Cucumber vs Mockito: What are the differences?
Cucumber and Mockito are two popular testing frameworks in the software development industry. Both frameworks are used for different purposes and have distinct features that set them apart from each other.
Behavior-Driven Development: Cucumber is primarily designed for Behavior-Driven Development (BDD) testing. It allows the creation of test scenarios using natural language, making it more readable and understandable for non-technical stakeholders. On the other hand, Mockito is primarily used for unit testing and focuses on isolating the behavior of an object or method during testing.
Test Implementation: When using Cucumber, tests are written in feature files using Gherkin syntax. These feature files contain a combination of plain English and keywords that represent test steps. In contrast, Mockito does not employ natural language test specifications. It allows developers to write test cases directly in code using Mockito API.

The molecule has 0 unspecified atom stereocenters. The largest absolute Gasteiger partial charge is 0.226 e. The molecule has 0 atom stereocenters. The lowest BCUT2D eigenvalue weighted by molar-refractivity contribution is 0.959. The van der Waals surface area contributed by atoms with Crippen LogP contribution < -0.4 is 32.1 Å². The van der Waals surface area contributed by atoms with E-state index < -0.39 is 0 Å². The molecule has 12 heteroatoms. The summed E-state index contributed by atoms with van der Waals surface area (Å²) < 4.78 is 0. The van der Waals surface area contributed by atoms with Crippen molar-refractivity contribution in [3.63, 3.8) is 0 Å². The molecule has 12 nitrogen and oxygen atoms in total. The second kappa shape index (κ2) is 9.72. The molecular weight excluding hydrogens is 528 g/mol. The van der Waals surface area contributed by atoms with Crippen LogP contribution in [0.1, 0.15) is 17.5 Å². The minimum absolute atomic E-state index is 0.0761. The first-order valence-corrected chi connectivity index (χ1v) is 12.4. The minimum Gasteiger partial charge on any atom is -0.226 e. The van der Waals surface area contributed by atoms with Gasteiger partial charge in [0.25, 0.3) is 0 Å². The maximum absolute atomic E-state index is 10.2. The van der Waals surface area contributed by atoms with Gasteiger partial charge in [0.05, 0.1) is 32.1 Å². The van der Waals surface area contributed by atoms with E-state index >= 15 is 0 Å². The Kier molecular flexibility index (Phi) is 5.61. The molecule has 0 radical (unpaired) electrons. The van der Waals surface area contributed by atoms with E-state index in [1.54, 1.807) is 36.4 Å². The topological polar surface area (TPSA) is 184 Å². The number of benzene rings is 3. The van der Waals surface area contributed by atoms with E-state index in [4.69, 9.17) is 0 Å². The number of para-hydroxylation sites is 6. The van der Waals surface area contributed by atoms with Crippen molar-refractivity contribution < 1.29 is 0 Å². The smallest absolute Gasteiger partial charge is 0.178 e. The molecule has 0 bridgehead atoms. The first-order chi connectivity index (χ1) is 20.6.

Test Scope: Cucumber is often used to test user acceptance and integration scenarios, as it can handle end-to-end testing in a more user-friendly manner. Conversely, Mockito is mainly used for testing isolated units of code, such as individual methods or classes, without having to rely on complex external dependencies.
Collaboration and Communication: Cucumber promotes collaboration between non-technical and technical stakeholders by providing a shared language for describing and understanding product behavior. It serves as a bridge between the business and development teams. Mockito, however, focuses more on technical aspects by providing a flexible and powerful mocking framework for creating realistic test environments.
Integration with Other Tools: Cucumber can integrate with various tools like Selenium for browser automation, which makes it suitable for testing web applications. Mockito, on the other hand, integrates well with popular testing frameworks such as JUnit and TestNG, allowing seamless test execution and result reporting.
Test Double Usages: Cucumber does not offer built-in support for test doubles like mocks and stubs. It focuses more on the interaction of end-to-end scenarios. In contrast, Mockito specializes in creating mock objects, stubs, and spies, making it ideal for mocking dependencies and testing isolated units of code.
In Summary, Cucumber is a BDD testing framework that emphasizes readable and understandable test scenarios using natural language, while Mockito is a framework for unit testing that allows isolation of code behavior using mocks and stubs.